- advertisement -
College Financing and Career Guide 2007
Financing for college
Don't despair! From student loans to college grants, there are many options for paying for an education.
Financing for college
529 plans: Everyone can invest


With the annual cost of a private college education in 2006-07 in the U.S. averaging $30,367, including tuition, room and board, and $12,797 at a public university, according to the College Board, many grandparents are exploring ways to help their grandchildren pay for the escalating cost of higher education. One of the easiest ways to offset college costs and reap tax benefits involves opening a 529 college savings plan.

IRA holders who have turned 70½ years old are required to withdraw money from their IRAs, called the required minimum distribution. If they don't need all of this money to live on, they could start a 529 college savings plan for their grandchildren, says Jeff Coghan, director of Smart529 college savings at The Hartford insurance company in Simsbury, Conn. "That way the money stays tax-deferred," he says.

The Internal Revenue Service code authorized 529 college savings plans in 1997, with the states granted the right to determine their own plans. Hence, every state has its own 529 college savings plan, which offers different minimum and maximum deposits and tax benefits. In fact, maximum contributions in 529s range from $218,535 (Louisiana) to $344,000 (Pennsylvania) with a median of $235,000, says Mark Kantrowitz, publisher of FinAid.Org, a Web site dedicated to student financial aid. 

"Financial-aid administrators encourage anyone who can to invest in a 529 plan. The more financial resources students have, the more options they have for their educational pursuits," says Marty Guthrie, the director of governmental affairs at the National Association of Student Financial Aid Administrators, or NASFAA, based in Washington, D.C.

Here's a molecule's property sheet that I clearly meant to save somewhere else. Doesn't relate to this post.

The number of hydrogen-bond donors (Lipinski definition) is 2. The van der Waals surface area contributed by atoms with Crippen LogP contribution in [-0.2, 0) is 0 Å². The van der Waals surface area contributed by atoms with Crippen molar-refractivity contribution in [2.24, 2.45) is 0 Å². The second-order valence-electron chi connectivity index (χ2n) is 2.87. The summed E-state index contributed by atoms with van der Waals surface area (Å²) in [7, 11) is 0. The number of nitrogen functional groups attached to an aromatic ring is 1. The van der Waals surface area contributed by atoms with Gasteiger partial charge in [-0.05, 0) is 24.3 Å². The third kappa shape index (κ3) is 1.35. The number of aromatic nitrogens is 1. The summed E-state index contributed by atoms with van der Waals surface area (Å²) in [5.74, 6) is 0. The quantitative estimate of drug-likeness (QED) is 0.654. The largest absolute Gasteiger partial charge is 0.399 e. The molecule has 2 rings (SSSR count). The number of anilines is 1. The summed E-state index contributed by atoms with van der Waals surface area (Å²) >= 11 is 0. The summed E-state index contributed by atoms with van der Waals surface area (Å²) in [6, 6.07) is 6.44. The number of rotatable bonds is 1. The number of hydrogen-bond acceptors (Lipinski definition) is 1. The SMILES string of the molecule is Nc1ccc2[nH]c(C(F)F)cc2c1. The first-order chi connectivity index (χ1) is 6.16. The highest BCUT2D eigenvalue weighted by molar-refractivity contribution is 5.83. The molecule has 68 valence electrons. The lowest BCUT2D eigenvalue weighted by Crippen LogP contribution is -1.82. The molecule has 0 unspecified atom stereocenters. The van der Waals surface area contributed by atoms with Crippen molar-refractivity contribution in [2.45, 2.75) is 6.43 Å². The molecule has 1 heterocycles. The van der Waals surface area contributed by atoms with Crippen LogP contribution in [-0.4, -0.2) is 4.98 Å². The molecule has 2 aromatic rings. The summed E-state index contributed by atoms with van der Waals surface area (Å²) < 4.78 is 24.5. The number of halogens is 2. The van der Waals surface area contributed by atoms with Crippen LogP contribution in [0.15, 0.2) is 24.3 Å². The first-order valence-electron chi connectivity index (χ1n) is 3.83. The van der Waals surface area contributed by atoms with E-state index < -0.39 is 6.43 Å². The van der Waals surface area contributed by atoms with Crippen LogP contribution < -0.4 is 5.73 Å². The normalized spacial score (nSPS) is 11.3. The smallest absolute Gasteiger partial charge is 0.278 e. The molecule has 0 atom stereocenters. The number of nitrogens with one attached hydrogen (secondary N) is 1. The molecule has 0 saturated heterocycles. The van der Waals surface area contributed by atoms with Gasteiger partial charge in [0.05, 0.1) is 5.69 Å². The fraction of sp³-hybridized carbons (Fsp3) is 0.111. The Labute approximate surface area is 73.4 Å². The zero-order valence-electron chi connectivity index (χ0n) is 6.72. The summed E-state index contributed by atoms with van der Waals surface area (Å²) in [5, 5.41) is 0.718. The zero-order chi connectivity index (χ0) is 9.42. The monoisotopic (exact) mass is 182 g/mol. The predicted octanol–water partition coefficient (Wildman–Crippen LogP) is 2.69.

The 529 college savings plans are "a way of giving money to the child that ensures it will be spent on education," Kantrowitz says. If grandparents give money to a grandchild as a gift, it can be diverted to other items such as a car or a vacation.

Do the homework
Guthrie recommends that anyone who is considering opening a 529 use Web sites such as collegesavings.org and savingforcollege.com, which offer state-by-state descriptions and portfolio returns of each plan. Analyzing results can be complicated because plans include adviser-sold plans with sales charges and plans without sales charges, and returns vary greatly. For example, West Virginia Cornerstone Smart 529 Aggressive Growth had the highest returns of all plans with sales charges, 11.77 percent over the past three years as of Dec. 31, 2006, while West Virginia Director Smart 529 Stable Value returned only 0.87 percent.

-- Posted: July 2, 2007
 
Page | 1 | 2 | 3 |





 
 
 
 
 
 
 
 
 
- advertisement -
- advertisement -
- advertisement -